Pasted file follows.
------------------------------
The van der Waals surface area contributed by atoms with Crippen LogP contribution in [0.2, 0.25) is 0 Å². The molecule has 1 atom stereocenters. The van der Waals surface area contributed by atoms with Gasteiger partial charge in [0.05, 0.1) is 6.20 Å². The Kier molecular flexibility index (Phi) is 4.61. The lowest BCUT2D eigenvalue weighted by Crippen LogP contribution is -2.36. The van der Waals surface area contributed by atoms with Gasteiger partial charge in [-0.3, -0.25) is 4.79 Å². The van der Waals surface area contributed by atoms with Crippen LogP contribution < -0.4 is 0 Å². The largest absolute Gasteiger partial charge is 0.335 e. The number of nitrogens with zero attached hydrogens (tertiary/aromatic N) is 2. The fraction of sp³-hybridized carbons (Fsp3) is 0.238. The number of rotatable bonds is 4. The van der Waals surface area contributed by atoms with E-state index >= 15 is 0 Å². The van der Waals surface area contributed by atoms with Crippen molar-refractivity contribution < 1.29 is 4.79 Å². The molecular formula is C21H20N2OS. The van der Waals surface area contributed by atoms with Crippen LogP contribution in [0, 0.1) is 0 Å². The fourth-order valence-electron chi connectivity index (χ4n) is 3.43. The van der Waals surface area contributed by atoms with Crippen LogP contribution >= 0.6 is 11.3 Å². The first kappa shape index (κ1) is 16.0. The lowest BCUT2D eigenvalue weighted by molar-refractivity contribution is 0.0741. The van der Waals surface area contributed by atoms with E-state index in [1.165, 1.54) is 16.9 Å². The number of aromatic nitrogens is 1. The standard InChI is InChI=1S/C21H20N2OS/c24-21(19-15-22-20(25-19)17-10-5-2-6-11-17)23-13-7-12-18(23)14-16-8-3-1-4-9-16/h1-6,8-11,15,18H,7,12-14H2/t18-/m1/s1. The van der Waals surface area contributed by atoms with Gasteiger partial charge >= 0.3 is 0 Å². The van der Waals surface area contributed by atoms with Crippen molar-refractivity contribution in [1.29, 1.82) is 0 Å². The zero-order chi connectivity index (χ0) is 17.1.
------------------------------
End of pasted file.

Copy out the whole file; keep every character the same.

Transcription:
The van der Waals surface area contributed by atoms with Crippen LogP contribution in [0.2, 0.25) is 0 Å². The molecule has 1 atom stereocenters. The van der Waals surface area contributed by atoms with Gasteiger partial charge in [0.05, 0.1) is 6.20 Å². The Kier molecular flexibility index (Phi) is 4.61. The lowest BCUT2D eigenvalue weighted by Crippen LogP contribution is -2.36. The van der Waals surface area contributed by atoms with Gasteiger partial charge in [-0.3, -0.25) is 4.79 Å². The van der Waals surface area contributed by atoms with Crippen LogP contribution < -0.4 is 0 Å². The largest absolute Gasteiger partial charge is 0.335 e. The number of nitrogens with zero attached hydrogens (tertiary/aromatic N) is 2. The fraction of sp³-hybridized carbons (Fsp3) is 0.238. The number of rotatable bonds is 4. The van der Waals surface area contributed by atoms with E-state index >= 15 is 0 Å². The van der Waals surface area contributed by atoms with Crippen molar-refractivity contribution < 1.29 is 4.79 Å². The molecular formula is C21H20N2OS. The van der Waals surface area contributed by atoms with Crippen LogP contribution in [0, 0.1) is 0 Å². The fourth-order valence-electron chi connectivity index (χ4n) is 3.43. The van der Waals surface area contributed by atoms with Crippen LogP contribution >= 0.6 is 11.3 Å². The first kappa shape index (κ1) is 16.0. The lowest BCUT2D eigenvalue weighted by molar-refractivity contribution is 0.0741. The van der Waals surface area contributed by atoms with E-state index in [1.165, 1.54) is 16.9 Å². The number of aromatic nitrogens is 1. The standard InChI is InChI=1S/C21H20N2OS/c24-21(19-15-22-20(25-19)17-10-5-2-6-11-17)23-13-7-12-18(23)14-16-8-3-1-4-9-16/h1-6,8-11,15,18H,7,12-14H2/t18-/m1/s1. The van der Waals surface area contributed by atoms with Gasteiger partial charge >= 0.3 is 0 Å². The van der Waals surface area contributed by atoms with Crippen molar-refractivity contribution in [1.29, 1.82) is 0 Å². The zero-order chi connectivity index (χ0) is 17.1.